Flying a stunt kite on the Outer Banks—or anywhere—is a lot of fun and a great way to enjoy the outdoors.
It’s pretty windy on the Outer Banks right now, but when the winds do calm down—fall under 20 mph—that’s a great time to learn how to fly a two line kite and make it dance across the sky. At Kitty Hawk Kites, we specialize in kites, so of course, we have the best beginner stunt kites around.
Seahawk and Osprey are our most basic stunt kites, both priced under $40. Featuring a tubular fiberglass frame, these are rugged kites ready to take the beating that is often a part of learning how to fly a stunt kite.
A mid-sized kite—it’s 54”—the pull on it is relatively light making it ideal for a younger flyer. Wind range is 5-18 mph, although at the lowest range you may need to walk backwards to keep it in the air.
The Comet ($59.99) made for Kitty Hawk Kites by HQ Kites, is perfect for someone who is looking for a little bit better kite for their first experience. The frame is a combination fiberglass and carbon fiber, creating a lighter weight kite that is a little more responsive.
The kite comes with a blended line set of dacron and spectra. Not quite as good as 100% spectra which has not stretch, but a great compromise that keeps the price down a bit.
A 64” kite with a wind range of 4-24, the Comet is a great kite to take home to places with lighter winds than the Outer Banks.
The Prism Nexus ($65.99)is nimble and responsive enough that it can take beginning flyers into some intermediate stunts. The carbon frame cuts the weight down so it can handle lighter winds. The frame is also stiffer making the kite more responsive.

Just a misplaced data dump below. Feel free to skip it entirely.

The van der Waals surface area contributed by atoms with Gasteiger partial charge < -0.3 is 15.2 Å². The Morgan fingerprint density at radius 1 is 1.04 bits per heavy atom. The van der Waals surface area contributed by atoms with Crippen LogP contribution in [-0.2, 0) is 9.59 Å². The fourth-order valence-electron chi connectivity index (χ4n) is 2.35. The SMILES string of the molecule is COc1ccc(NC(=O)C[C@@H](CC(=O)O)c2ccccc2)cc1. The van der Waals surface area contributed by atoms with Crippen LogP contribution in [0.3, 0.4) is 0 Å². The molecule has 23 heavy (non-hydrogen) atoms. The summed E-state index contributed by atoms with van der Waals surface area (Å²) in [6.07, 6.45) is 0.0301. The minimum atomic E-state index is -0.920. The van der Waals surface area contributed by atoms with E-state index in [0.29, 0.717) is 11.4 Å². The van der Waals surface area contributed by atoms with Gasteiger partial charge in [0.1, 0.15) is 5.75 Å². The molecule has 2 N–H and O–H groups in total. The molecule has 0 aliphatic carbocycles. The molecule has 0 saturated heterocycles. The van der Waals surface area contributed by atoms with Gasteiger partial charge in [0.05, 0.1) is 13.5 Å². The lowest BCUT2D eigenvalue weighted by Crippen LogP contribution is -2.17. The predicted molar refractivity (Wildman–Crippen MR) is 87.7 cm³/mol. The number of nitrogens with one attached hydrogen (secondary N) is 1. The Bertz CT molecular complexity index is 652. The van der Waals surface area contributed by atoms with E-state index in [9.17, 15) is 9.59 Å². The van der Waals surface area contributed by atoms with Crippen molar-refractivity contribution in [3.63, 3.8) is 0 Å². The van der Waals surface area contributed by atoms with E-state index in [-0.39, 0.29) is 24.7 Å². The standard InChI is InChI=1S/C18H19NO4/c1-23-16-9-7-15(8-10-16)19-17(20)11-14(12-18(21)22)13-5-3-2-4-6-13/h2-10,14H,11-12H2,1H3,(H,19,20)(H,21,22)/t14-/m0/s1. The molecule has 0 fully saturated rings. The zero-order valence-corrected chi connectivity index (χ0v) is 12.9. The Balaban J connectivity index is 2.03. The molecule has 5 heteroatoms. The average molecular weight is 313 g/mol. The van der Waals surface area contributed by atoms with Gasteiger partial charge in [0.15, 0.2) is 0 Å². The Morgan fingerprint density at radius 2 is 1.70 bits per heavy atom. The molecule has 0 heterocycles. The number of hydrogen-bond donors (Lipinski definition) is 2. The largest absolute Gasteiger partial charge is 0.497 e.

The wind range is 4-22 and the kite flies remarkably well thought the range. Spectra line comes with the kite, giving flyers a quick reaction when steering.
The Prism Quantum is the most expensive ($109.95) of our entry level kites, but Wow (!) what this kite can do.
Boasting a 7’ wingspan, spectra line, carbon fiber frame and ripstop nylon,/mylar laminate fabric, the kite is remarkably light in weight yet very strong with a wind range from 3-24 mph.. A nice feature for beginning flyers, there is a bungi cord at the base of the spine to absorb the shock of a nose first landing.
An exciting kite to fly, put this up in a 15 mph wind and hold on—it’s got some pull. However, that 7’ wingspan and lightweight materials also means it flies very well in light winds.
Add a tail to any kite and dress it up. For beginners it slows things down just a little bit, but mostly it dresses up the sky.